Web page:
INOVA Fairfax Birth Stats

As a doula and birth photographer, I have compiled helpful stats and info about the birth environment at INOVA Fairfax. 

Check out my photography galleriesdoula services, or learn more about a particular hospital.


About INOVA Fairfax

Hospital Location3300 Gallows Road Falls Church, VA 22042
Labor and Delivery3rd Floor
703-776-4001
Valet ParkingNo additional charge
ParkingUse valet parking or park in the Blue Parking lot
$5/day
After hoursUse ER Entrance

Stats

Births per Month903
C-section*41%
Episiotomy16%
Midwives
Unmedicated BirthRare
Vaginal Multiples
Frank BreechClick to Add
WaterbirthNo

*Reported by staff in October 2015; INOVA Fairfax declined to submit their c-section rate to The LeapFrog Group.

Specialists

NICULevel IV
Well-baby Nursery
Anesthesiologist24/7
Neonatologist24/7
Pediatrician24/7

Over the course of six months I asked four nurses, including two head charge nurses these questions: "How often do you see unmedicated births?" and "What percentage of births are unmedicated". Here are the responses:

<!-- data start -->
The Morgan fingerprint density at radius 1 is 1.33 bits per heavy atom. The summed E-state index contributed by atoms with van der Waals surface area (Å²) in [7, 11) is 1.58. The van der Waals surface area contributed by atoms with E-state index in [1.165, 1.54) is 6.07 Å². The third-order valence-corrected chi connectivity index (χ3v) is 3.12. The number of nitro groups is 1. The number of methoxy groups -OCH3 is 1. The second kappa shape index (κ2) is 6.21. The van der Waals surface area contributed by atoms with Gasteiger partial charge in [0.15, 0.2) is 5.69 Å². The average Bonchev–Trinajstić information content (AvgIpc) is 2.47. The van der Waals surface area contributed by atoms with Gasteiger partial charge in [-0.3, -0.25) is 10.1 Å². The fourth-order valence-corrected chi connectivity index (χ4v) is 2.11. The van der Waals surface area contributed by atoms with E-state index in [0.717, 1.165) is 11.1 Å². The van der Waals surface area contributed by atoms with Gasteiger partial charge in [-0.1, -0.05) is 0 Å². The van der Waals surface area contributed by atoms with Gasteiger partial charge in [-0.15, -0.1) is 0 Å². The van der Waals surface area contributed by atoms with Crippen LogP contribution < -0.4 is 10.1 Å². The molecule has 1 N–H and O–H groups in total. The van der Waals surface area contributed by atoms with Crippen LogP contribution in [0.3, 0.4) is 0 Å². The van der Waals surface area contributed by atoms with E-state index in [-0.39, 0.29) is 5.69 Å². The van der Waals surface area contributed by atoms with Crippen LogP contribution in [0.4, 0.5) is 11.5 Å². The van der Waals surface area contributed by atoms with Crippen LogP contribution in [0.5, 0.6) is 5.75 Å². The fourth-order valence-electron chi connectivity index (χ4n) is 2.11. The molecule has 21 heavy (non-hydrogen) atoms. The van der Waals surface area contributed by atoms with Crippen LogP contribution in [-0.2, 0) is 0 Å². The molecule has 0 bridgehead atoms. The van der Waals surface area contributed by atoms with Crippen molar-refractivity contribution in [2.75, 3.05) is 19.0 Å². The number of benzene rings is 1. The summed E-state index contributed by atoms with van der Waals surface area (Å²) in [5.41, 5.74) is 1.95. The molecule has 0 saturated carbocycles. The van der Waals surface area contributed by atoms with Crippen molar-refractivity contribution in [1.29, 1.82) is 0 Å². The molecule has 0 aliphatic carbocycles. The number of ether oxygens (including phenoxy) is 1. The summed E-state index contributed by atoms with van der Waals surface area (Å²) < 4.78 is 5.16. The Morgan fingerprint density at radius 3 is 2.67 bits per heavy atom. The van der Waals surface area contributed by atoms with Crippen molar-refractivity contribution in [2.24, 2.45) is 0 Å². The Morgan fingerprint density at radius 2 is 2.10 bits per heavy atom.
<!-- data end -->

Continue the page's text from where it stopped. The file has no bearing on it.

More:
1. (Charge Nurse) We fully support moms in any birth they want, but most moms use an epidural.

  2. I see it rarely - maybe once or twice a week.

  3. Perhaps 3% - and even then, it is usually only because mom asked for an epidural and they didn’t get it to her in time.

  4. (Charge Nurse) Mom decides what she wants for her birth. We support every kind of birth and have experience in unmedicated birth.

Their advice for moms wanting unmedicated birth was to have a clear plan, labor at home as long as possible, have good support, and remain flexible.